Meet the low-wage workforce

Low-wage workforce

Jobs play a central role in the lives of most adults. As forces like globalization and automation reshape the labor market, it is clear that some people and places are positioned to do well while others risk becoming collateral damage. The well-educated and technically savvy find ample employment opportunities, while those with lower levels of education face a labor market that is decidedly less welcoming, with lower wages and less potential for career growth. Meanwhile, some regions dramatically outpace others in job growth, incomes, and productivity, raising disquieting questions about how best to promote broad-based economic growth.

Against this backdrop, we provide in a new report extensive demographic and occupational data on low-wage workers nationally and in more than 350 metropolitan areas. It is a large and diverse group of people, and they play a major role in our economy.

Low-wage workers comprise a substantial share of the workforce. More than 53 million people, or 44% of all workers ages 18 to 64 in the United States, earn low hourly wages. More than half (56%) are in their prime working years of 25-50, and this age group is also the most likely to be raising children (43%). They are concentrated in a relatively small number of occupations, and many face economic hardship and difficult roads to higher-paying jobs. Slightly more than half are the sole earners in their families or make major contributions to family income. Nearly one-third live below 150% of the federal poverty line (about $36,000 for a family of four), and almost half have a high school diploma or less.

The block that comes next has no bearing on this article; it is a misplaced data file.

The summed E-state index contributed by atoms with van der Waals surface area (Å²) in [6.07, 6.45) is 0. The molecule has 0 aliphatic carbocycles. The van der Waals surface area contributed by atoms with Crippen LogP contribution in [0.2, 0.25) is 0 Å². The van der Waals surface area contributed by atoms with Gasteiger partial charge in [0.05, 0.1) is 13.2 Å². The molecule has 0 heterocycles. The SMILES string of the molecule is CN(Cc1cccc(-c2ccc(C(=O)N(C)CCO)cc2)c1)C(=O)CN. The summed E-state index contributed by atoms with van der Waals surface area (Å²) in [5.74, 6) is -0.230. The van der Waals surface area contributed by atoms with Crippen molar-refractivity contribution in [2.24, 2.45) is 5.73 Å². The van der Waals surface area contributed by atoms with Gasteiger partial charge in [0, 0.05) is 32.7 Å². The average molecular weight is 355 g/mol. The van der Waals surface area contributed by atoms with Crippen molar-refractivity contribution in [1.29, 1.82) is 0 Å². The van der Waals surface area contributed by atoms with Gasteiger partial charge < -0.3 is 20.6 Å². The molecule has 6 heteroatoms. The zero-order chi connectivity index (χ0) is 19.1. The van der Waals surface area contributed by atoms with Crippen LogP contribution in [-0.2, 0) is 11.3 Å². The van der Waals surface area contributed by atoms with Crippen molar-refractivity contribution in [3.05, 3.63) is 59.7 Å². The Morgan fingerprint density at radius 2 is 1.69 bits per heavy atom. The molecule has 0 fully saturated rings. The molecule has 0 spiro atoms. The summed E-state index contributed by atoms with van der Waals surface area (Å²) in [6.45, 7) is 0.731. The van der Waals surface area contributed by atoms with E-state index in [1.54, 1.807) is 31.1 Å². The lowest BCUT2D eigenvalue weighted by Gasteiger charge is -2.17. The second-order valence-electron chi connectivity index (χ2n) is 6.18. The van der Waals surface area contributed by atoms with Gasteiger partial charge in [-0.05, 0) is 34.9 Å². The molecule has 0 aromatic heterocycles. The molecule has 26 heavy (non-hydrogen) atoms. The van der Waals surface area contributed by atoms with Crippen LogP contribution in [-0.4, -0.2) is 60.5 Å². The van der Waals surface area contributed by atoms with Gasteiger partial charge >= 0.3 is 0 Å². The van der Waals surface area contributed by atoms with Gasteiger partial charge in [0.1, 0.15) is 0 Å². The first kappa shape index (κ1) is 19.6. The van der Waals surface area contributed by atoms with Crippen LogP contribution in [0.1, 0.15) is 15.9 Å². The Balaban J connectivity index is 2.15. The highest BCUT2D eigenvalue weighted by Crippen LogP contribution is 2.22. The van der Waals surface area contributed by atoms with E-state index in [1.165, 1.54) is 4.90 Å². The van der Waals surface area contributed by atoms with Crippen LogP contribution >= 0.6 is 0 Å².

Women and Black workers, two groups for whom there is ample evidence of labor market discrimination, are overrepresented among low-wage workers. Read more about the demographic characteristics of low-wage workers beginning on page 9 of the report.

We segment low-wage workers into nine distinct clusters based on age, educational attainment, and school enrollment—factors we judged as providing the simplest yet most comprehensive framework to assess employment prospects. Age is a fundamental organizing principle for both individuals and society: it shapes people’s activities and roles as well as institutions and policies. Education is a primary sorter of job opportunities, and for young adults, school enrollment is also an important differentiator. Students have different work patterns than non-students, and enrollment in college or training signals future job possibilities. Read more about the clusters beginning on page 13 of the report. 

The clusters can provide state, local, and regional officials a useful starting point to understand their low-wage workforce and inform education, training, and economic development strategies. We also developed fictionalized personas to further illustrate the varying circumstances of low-wage workers, using the data to create composite portraits.

The largest cluster, accounting for 15 million people or 28% of low-wage workers, consists of workers ages 25 to 50 with no more than a high school diploma.

Clusters of the low-wage population

Overview clustersSource: Brookings analysis of 2012-2016 American Community Survey 5-year Public Use Microdata Samples



  • Cluster 1: Ages 18-24, not in school, no college degree